People often wonder whether to write OK, okay, O.K., ok, or o.k. They’re all OK, but the last two are less so – at least in formal styles – and the first may be the most OK of all, nowadays. Some prefer okay because it looks more normal or proper, or because its inflected forms (okayed, okaying) don’t warrant an apostrophe.
The word has many apocryphal etymologies, including Latin omnis korrecta, Scottish och aye, Choctaw oke, German ohne Korrektur, French au quai, and Finnish oikea. But it’s actually an abbreviation of the deliberate misspelling oll korrect.
Monosyllablic forms such as ’kay, kay, and K are common, especially in text messages, internet chat and casual speech, while long versions – like the rhyming reduplications okie-dokie, okey-doke(y), and the Ned Flanders-y okely-dokely or okily-dokily – are also popular. Other variants include okey and the obsolete okeh.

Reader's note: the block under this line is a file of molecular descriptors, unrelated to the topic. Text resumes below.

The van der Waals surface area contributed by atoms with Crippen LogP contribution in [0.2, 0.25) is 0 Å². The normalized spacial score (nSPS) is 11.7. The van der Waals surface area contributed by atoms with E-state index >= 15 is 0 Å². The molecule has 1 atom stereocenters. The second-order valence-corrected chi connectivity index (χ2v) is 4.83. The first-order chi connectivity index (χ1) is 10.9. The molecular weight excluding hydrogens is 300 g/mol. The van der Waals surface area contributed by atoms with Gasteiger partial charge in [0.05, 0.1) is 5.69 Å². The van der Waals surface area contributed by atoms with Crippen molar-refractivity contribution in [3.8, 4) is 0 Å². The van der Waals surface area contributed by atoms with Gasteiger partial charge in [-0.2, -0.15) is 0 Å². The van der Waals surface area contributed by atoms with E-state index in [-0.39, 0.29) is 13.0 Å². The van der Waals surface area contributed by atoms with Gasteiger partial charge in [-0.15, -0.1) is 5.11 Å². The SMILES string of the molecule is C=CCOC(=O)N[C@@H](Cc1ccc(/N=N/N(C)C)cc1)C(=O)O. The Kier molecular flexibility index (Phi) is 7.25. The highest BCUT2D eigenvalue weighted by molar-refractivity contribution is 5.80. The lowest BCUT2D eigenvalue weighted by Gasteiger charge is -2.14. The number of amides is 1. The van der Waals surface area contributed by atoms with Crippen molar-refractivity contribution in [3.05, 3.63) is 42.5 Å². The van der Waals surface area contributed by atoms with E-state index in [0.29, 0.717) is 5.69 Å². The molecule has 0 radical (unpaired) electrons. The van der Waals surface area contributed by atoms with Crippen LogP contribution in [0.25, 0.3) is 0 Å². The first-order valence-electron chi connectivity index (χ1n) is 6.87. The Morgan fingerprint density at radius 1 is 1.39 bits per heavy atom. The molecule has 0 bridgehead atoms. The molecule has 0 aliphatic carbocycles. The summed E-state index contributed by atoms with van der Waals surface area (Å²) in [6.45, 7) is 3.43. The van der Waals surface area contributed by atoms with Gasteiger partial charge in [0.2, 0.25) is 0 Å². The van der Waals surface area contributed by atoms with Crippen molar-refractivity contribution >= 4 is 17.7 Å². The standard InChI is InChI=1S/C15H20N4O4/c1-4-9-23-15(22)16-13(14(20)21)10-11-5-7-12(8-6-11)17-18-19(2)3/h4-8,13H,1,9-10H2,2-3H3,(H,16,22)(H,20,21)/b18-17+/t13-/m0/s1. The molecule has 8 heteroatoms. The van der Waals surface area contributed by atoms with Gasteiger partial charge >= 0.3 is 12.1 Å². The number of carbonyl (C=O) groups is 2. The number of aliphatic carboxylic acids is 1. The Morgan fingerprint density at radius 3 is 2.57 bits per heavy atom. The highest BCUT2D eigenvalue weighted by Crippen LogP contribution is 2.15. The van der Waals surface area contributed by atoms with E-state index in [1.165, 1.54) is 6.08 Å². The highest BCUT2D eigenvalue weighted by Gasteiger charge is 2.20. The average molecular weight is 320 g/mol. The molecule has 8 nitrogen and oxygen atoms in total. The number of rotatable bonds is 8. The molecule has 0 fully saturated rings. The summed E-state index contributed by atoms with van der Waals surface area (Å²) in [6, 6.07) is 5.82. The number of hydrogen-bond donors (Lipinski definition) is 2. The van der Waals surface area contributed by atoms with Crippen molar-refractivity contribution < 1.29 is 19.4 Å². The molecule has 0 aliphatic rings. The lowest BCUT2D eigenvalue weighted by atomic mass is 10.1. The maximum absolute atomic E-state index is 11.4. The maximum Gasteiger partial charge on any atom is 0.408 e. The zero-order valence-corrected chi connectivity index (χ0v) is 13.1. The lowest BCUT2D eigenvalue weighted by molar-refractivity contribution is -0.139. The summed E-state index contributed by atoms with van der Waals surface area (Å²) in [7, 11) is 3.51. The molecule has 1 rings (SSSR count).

Reading The Dain Curse last week, a 1929 detective novel by Dashiell Hammett,* I came across yet another form:
When we reached the Temple door I had to caution him: ‘Try not breathing so hard. Everything will probably be oke.’
At first I thought it might be pronounced the same, maybe with an unstressed second syllable; but apparently it’s homophonous with oak. Chambers Slang Dictionary says the adjective, as in Hammett, above, occurred in the US in the 1920s–1950s; the exclamation oke! appeared only in the 1930s.
I can’t see it coming back in style, but I guess that’s oke.
* See also: Dashiell Hammett on how to be a detective.